Ma and I stood at the bus stop, the rings of cigarette smoke circling her head like a cancerous halo. I watched them disappear when the wind of passing cars scattered and distorted their defined borders into nothingness.
“The smog from these fucking cars will kill ya.” She said, just as the bus crested the hill. “Get your token out and be ready. You know how these goddamn people are, always shovin’ ya out of the way.”
I pulled out the dime sized plastic token from my shirt pocket, along with a rock hard shard of a BBQ potato chip and two Rice Crispies from yesterday’s breakfast. Seeing these made me ponder Ma’s lack of laundering skills and my envy of children with clean clothes. I was so lost in thought that I didn’t see it coming until I heard the thud and scream.
“Take that you dirty bitch! That’ll teach ya to push me outta the way.”
Ma had just connected her foot to another woman’s shins for attempting to board the bus before her. The woman started screaming at Ma in Greek and Ma started screaming at her in ‘Ma Talk’ cursing a blue streak with abandon. The bus driver had stepped in between them, telling Ma that she’d better move along or he was going to call the cops. Embarrassed I tried to blend into the crowd by backing away silently. Ma caught the movement from the corner of her eye and wrenched me to her. Standing with me in some sort of twisted solidarity she announced that we didn’t need the goddamn bus and that the TTC could go fuck themselves.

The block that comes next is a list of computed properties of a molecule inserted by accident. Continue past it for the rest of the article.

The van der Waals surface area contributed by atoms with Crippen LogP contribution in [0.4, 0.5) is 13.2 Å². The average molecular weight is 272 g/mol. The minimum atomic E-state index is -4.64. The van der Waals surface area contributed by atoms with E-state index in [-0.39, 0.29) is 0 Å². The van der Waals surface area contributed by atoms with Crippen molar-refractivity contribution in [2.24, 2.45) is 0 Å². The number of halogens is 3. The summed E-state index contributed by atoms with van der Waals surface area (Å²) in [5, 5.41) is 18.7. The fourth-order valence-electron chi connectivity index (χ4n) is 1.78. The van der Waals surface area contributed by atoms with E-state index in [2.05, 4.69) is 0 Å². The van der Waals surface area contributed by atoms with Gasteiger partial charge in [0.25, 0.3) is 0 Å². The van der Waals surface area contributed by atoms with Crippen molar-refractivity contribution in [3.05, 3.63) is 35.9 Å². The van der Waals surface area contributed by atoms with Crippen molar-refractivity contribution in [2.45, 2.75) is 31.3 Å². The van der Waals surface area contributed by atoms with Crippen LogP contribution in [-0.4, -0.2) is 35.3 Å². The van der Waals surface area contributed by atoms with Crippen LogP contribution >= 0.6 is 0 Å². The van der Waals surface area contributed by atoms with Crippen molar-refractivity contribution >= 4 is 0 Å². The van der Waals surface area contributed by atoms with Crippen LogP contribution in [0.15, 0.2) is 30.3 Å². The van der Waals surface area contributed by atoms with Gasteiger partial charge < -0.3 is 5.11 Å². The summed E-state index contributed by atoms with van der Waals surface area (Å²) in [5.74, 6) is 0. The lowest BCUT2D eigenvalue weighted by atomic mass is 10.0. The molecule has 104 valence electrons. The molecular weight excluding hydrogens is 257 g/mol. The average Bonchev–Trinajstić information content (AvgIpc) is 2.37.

We walked three miles home in a blistering July heat wave, Ma puffing away at her eternal cigarette. At one point she looked down at me. “Next time we go to the welfare office I’m saving up so we can take a goddamn cab.” She was silent after that and this scared me more than when she was talking because it was always followed by the grim and drearies when she slept all day and we had no food. We reached the intersection near the project and once more I watched the smoke curl around her head while waiting for the light to change, wishing for all I was worth that I could disappear like the smoke rings the cars banished in their windy wake.